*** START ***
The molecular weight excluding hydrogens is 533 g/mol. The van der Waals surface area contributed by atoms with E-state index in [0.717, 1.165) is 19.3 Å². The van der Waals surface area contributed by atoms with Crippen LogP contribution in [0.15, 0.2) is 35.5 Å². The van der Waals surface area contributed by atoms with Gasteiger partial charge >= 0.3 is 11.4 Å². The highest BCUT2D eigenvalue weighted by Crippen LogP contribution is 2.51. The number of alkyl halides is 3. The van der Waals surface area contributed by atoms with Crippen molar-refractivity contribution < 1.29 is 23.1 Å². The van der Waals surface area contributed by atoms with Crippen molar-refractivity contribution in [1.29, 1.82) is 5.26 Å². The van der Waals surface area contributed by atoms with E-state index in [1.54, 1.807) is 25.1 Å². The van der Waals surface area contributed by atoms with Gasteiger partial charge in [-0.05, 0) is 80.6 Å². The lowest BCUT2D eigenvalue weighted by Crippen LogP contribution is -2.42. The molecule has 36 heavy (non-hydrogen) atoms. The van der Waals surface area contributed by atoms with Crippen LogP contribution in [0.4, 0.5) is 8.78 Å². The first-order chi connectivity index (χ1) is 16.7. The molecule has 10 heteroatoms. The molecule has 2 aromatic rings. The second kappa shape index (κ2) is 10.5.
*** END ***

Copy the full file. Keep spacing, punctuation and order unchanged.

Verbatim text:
The molecular weight excluding hydrogens is 533 g/mol. The van der Waals surface area contributed by atoms with E-state index in [0.717, 1.165) is 19.3 Å². The van der Waals surface area contributed by atoms with Crippen LogP contribution in [0.15, 0.2) is 35.5 Å². The van der Waals surface area contributed by atoms with Gasteiger partial charge >= 0.3 is 11.4 Å². The highest BCUT2D eigenvalue weighted by Crippen LogP contribution is 2.51. The number of alkyl halides is 3. The van der Waals surface area contributed by atoms with Crippen molar-refractivity contribution < 1.29 is 23.1 Å². The van der Waals surface area contributed by atoms with Crippen molar-refractivity contribution in [1.29, 1.82) is 5.26 Å². The van der Waals surface area contributed by atoms with E-state index in [1.54, 1.807) is 25.1 Å². The van der Waals surface area contributed by atoms with Gasteiger partial charge in [-0.05, 0) is 80.6 Å². The lowest BCUT2D eigenvalue weighted by Crippen LogP contribution is -2.42. The molecule has 36 heavy (non-hydrogen) atoms. The van der Waals surface area contributed by atoms with Crippen LogP contribution in [0.4, 0.5) is 8.78 Å². The first-order chi connectivity index (χ1) is 16.7. The molecule has 10 heteroatoms. The molecule has 2 aromatic rings. The second kappa shape index (κ2) is 10.5.